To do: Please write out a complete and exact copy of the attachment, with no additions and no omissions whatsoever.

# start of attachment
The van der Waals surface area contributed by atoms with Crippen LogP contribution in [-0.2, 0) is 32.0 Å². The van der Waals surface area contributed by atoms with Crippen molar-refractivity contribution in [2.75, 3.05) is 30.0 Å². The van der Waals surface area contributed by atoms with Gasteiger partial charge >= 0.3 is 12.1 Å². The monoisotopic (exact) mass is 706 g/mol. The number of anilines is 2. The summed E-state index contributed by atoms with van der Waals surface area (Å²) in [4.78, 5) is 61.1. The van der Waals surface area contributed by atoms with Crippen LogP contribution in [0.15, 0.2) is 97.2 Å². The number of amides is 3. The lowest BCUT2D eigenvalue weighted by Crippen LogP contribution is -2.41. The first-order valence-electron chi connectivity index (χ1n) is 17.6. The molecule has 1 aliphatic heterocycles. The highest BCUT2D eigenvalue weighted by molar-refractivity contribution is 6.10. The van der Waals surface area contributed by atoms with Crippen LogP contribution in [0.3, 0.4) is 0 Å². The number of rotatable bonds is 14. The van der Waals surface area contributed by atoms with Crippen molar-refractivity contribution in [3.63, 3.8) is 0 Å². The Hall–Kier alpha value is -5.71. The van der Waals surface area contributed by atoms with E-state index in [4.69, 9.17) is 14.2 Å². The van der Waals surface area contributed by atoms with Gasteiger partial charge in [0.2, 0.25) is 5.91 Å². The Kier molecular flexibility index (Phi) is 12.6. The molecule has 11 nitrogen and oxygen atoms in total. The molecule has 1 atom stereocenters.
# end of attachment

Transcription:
The van der Waals surface area contributed by atoms with Crippen LogP contribution in [-0.2, 0) is 32.0 Å². The van der Waals surface area contributed by atoms with Crippen molar-refractivity contribution in [2.75, 3.05) is 30.0 Å². The van der Waals surface area contributed by atoms with Gasteiger partial charge >= 0.3 is 12.1 Å². The monoisotopic (exact) mass is 706 g/mol. The number of anilines is 2. The summed E-state index contributed by atoms with van der Waals surface area (Å²) in [4.78, 5) is 61.1. The van der Waals surface area contributed by atoms with Crippen LogP contribution in [0.15, 0.2) is 97.2 Å². The number of amides is 3. The lowest BCUT2D eigenvalue weighted by Crippen LogP contribution is -2.41. The first-order valence-electron chi connectivity index (χ1n) is 17.6. The molecule has 1 aliphatic heterocycles. The highest BCUT2D eigenvalue weighted by molar-refractivity contribution is 6.10. The van der Waals surface area contributed by atoms with Crippen LogP contribution in [0.3, 0.4) is 0 Å². The number of rotatable bonds is 14. The van der Waals surface area contributed by atoms with Crippen molar-refractivity contribution in [3.63, 3.8) is 0 Å². The Hall–Kier alpha value is -5.71. The van der Waals surface area contributed by atoms with E-state index in [4.69, 9.17) is 14.2 Å². The van der Waals surface area contributed by atoms with Gasteiger partial charge in [0.2, 0.25) is 5.91 Å². The Kier molecular flexibility index (Phi) is 12.6. The molecule has 11 nitrogen and oxygen atoms in total. The molecule has 1 atom stereocenters.